The Top Ten Reasons NOT to do Strategic Planning–Part 1

We have had numerous requests to re-post some of our readers favorite blogs. One of the favorites is The Top Ten Reasons NOT to do Strategic Planning. It is a two-parter, and the second half will be posted next week. Enjoy!

“It is the economy, stupid!”   That statement, made famous in political battlefields, similarly describes the challenges facing many businesses today. When asked, “Why are you struggling?”  It is the obvious answer, and yet there are companies performing well and growing.  So what separates those who are struggling to survive and those who are achieving their performance goals? The ability to adapt business models to take advantage of market opportunities–they exist in every market, even a down cycle.

Who would argue that in this down cycle we have seen companies emerging stronger–usually by NOT playing by the rules that everyone else seems to follow.  Apple, recently named by Fast Company magazine as the Most Innovative Company in their March 2011 issue, continues to pull away from the pack with their launch of the Ipad and by broadening distribution for the Iphone, granting Verizon the right to sell the coveted phone.

So what are the concerns that keep leaders from acting and developing a clear plan for the future that will help them overcome the “business gravity” they encounter?

#1 I have a plan already.

Usually, the plan consists of a list of objectives, operating enhancements, and sales goals, based on a SWOT analysis.  While those are all valuable to help companies survive day to day, they do not provide strategic direction or organizational alignment.  Creating these “plans,”  in the absence of strategy, is one of the reasons companies average only a 25% ROI on growth initiatives. There is often too many initiatives not tied to a direction, resulting in a rifle shot not a laser.  Many confuse strategy with strategic implementation. For example, The Rockefeller Habits is a great book on improving focus within your current business model and I recommend it for that purpose.  However, it does not help you determine if your objectives are helping you achieve your strategy.  If you are excelling at an outdated business model you will eventually fail.

#2 It is not the right time.

Like having children, there is never a good time.  Yet it is one of the most important things we can do to ensure that everything else we are spending time on has value.  If you are devoted to implementing a tactical project– a new ERP system, onboarding new employees, or launching a new product–without knowing how they fit into your overall vision and growth plan, you may be spending a lot of time and money less productively than you thought. Strategy should guide these decisions not be pushed out as an after-thought.

#3 It costs too much.

Like everything else, you get what you pay for. If you want to produce a great strategy, spend the resources (time, people power, professional support) to do it right.  The great thing about a strategy is that you don’t do it every week, every month or even every year.  You devote time to getting it right and then updating it. The really great thing is that spending on strategy development generates a return on investment larger than any other project.  So how much is it worth? And don’t forget there is an opportunity cost–if you put it off you are delaying the potential reward. You can never recover the period of time you could have been moving forward, achieving higher performance and reaping the reward.  NPV is alive and working with regard to your strategic return.  Finally, this is the future of the company.  Put this work in the hands of the best minds, internally and externally.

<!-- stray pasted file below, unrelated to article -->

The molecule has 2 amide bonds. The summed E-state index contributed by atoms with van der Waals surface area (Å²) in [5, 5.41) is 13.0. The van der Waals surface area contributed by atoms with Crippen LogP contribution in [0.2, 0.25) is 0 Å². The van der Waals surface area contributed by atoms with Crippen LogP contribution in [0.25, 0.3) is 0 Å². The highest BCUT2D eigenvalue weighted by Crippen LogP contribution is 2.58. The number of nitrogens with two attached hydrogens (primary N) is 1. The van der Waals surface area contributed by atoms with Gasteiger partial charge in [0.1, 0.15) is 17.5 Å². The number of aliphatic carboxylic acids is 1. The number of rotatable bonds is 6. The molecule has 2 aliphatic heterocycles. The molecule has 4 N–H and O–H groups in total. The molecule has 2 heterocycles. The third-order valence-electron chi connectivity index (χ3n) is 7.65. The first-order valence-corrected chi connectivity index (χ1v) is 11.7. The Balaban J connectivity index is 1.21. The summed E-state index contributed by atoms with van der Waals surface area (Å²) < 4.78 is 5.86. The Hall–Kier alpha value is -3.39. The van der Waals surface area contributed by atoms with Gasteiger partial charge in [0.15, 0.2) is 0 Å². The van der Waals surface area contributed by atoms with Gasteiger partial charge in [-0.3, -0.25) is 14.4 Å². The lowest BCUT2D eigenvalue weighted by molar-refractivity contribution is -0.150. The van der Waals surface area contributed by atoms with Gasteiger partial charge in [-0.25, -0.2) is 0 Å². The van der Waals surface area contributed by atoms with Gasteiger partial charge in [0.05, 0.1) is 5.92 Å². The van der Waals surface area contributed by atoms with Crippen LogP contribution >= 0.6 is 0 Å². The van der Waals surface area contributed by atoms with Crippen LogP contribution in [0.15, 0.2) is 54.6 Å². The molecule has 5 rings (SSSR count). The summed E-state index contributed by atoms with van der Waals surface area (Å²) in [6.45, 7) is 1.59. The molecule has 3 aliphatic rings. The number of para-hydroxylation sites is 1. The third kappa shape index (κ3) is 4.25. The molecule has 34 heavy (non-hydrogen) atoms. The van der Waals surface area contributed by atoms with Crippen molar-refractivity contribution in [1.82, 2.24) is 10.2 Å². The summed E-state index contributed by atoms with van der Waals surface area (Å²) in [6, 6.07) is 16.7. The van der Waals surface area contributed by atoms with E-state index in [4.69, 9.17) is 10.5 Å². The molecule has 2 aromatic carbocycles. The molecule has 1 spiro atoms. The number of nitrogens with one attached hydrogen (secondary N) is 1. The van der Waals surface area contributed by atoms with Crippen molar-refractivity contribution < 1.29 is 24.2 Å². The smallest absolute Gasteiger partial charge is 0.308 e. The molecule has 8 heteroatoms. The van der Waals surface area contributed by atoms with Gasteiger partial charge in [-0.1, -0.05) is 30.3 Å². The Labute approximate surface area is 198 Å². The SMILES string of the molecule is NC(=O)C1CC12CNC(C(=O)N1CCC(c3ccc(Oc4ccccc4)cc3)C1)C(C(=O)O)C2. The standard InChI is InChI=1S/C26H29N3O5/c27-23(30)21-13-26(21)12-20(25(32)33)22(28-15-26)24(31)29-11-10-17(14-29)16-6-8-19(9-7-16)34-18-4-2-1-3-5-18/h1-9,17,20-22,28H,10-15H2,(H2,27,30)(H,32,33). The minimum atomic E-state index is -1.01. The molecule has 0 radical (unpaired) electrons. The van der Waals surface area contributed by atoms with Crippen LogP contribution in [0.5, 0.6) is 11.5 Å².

#4  Who can plan in this environment?

The uncertainty and volatility of the environment means that business models are becoming outdated faster, and markets that we serve are changing forever.  We are the Emperor with no clothes if we feel we can keep doing what we have always done only harder and faster, or just wildly guessing what will work!!  The worst faux paux of all is to copy competitors because there is a reasonable chance it won’t work for them either, and even if it does, it may not be the right thing for YOU.  Companies that are succeeding have dynamic plans with high level strategy that they adapt as the market evolves.  I guarantee that Apple, Southwest Airlines, FaceBook, and other strong performers know who they are, why they succeed, and who they serve, and continue to innovate their offer using those key strategic insights.

#5 We are doing well.

Awesome.  Like any successful entity, great football teams or companies, none of us can afford to rest on laurels on get complacent.  Champions get one night to celebrate and then back to practice the next day.  Companies that get lulled by success and turn it into habit get blindsided by new approaches.  Most retail businesses that have a viable digital alternative are struggling with the changing business model in their industry and some of the big players are not proving agile enough to respond–rental movies, social communication, newspapers, books, etc. In fact, one of the most challenging aspects of business growth (and least understood) is that companies need to start on their next big revenue generating concept when the current one is raking it in. As you know, the business development cycle says that you reach the peak of success just before your business becomes mature, engaging price pressure from multiple competitors and starts becoming a commodity. If you wait until then to innovate, it may already be too late.  Those who develop a clear strategy and can cite what is next when they are at the top today are in the best position to grow long term.

The next five reasons will be published on July 26th–watch for it! Any guesses on what they are?

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